Welcome to the Lazy Utahn’s recap of the most recent Utah Jazz game. Do you want to talk to your friends about the game, impress them with cool stats, and act like you watch all 82 games like a true die hard even if you didn’t catch the big game last night? We got you covered in this simplistic breakdown of each topic that may arise from the latest Utah Jazz showdown.

Did Utah Win?

Ah, the question of the day. No, sadly Utah did not win as they dropped their 4th straight game of the season in Indiana 134-118. The Jazz are still winless on the road and 0-5 on the season away from home.

Utah’s 2-7 record lands them 14th in the Western Conference and 3rd in the tankathon draft lottery simulator, if you’re into that sort of thing.

Same old song and dance then?

Not too dissimilar to losses the Jazz have suffered this season, there were some small differences in Indiana that you can fixate on.

Walker Kessler is officially out for at least two weeks with a UCL sprain in his left elbow that has been plaguing him since week one. Because Kessler has to rest, Coach Hardy has to change his lineup.

We witnessed a brand spanking new starting lineup, something Jazz fans have been clamoring for since game three of this season.

Ochai Agbaji got his first start of the year and the 23rd of his young career. Agbaji would slot in next to Jordan Clarkson, Lauri Markkanen and John Collins.

That was the adjustment made for the injured Kessler, which was a fun wrinkle, but we all know Jazz fans wanted to see a change in the backcourt.

In one fell swoop, Hardy made that change as well. On his 20th birthday, Keyonte George received his first start as a rookie.

The new lineup was refreshing if not without its flaws, but still a much-needed fresh coat of paint on a dull canvas.

Utah played tough for 3 of the 4 quarters against a Pacers team who is putting up more points than anybody else around at 126 points per game.

Staying competitive 3 of the 4 quarters is a small victory for a Jazz team who typically fails to show up for at least half. Baby steps.

Utah started down 7-0 and the ripped off a 25-9 run displaying some of the best basketball of the season from Utah.  From there it went back and forth.

The Pacers may have crossed the 100-point barrier at the end of the third, but Utah only sat three behind giving fans hope.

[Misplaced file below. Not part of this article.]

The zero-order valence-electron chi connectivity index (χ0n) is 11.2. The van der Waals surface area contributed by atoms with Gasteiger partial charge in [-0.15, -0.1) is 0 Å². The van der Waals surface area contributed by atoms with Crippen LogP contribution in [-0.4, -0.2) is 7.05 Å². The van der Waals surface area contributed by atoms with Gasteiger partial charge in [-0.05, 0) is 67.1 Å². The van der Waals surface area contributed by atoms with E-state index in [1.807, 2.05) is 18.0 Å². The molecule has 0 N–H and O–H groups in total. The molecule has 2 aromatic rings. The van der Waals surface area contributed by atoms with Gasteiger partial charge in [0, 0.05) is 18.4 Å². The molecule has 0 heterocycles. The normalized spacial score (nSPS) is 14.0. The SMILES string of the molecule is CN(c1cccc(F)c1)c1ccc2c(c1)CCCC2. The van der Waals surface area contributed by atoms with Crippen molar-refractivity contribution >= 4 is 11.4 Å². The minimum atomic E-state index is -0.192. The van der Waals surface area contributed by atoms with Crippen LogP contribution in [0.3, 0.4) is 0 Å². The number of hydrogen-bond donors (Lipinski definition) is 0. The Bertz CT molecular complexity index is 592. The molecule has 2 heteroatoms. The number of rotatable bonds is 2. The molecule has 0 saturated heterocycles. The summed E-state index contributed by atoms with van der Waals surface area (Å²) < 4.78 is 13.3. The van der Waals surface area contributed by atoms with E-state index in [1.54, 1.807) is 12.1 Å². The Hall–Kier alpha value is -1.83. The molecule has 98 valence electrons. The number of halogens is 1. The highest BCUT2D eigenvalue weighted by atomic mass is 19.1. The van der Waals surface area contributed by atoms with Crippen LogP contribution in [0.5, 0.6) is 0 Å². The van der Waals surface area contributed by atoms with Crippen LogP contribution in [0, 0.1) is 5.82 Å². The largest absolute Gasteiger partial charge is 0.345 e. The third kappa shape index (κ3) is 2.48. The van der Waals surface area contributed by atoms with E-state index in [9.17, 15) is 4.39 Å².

Utah would close the game with a 20-point whimper of a 4th while giving up 33. But at least it was watchable this time around.

Speaking of giving up 33, looks like another defensive meltdown, right?

No ones arguing with you here. Utah’s defense was bad coming into this matchup and somehow got worse after it.

I’ve been talking about it all year, but take it from ESPN’s Bobby Marks:

It likely isn’t going to get better with Walker Kessler in street clothes for 14 days if not more.

With no hope defensively for this Jazz team, Coach Hardy will have to make scoring and speed the top aspect of Jazz basketball, and he did so with that fancy new starting lineup.

Ok, so we made an adjustment, who did it benefit?

It certainly seemed to benefit Jordan Clarkson who dropped 33 points after having 11 total in his last two performances. JC finished the night at the high scorer by 9 points for both teams.

With Talen Horton-Tucker on the bench and more ball to himself, Clarkson pulled the trigger 26 times. That’s 10 more shots than Lauri Markkanen took and 8 more shots than Bennedict Mathurin took for Indiana (he led the Pacers in attempts).

Clarkson only attempted three deep balls hitting one and did a lot of his work inside, including an 8 of 8 performance from the charity stripe. His 5 assists to 6 turnovers were a bit sour, but Jazz fans will settle for a scoring guard, a sight they have not seen in some time.

Lauri Markkanen did what he’s done all season. Score points (24) and get rebounds (9). Markkanen was 8/16 and 3/5 from downtown and few would have objected if he got more shots.

Some Jazz fans were quick to find issue that Clarkson dominated the shot taking responsibilities throughout the night, but Markkanen’s 16 filed goal attempts are only 1 less than his season average.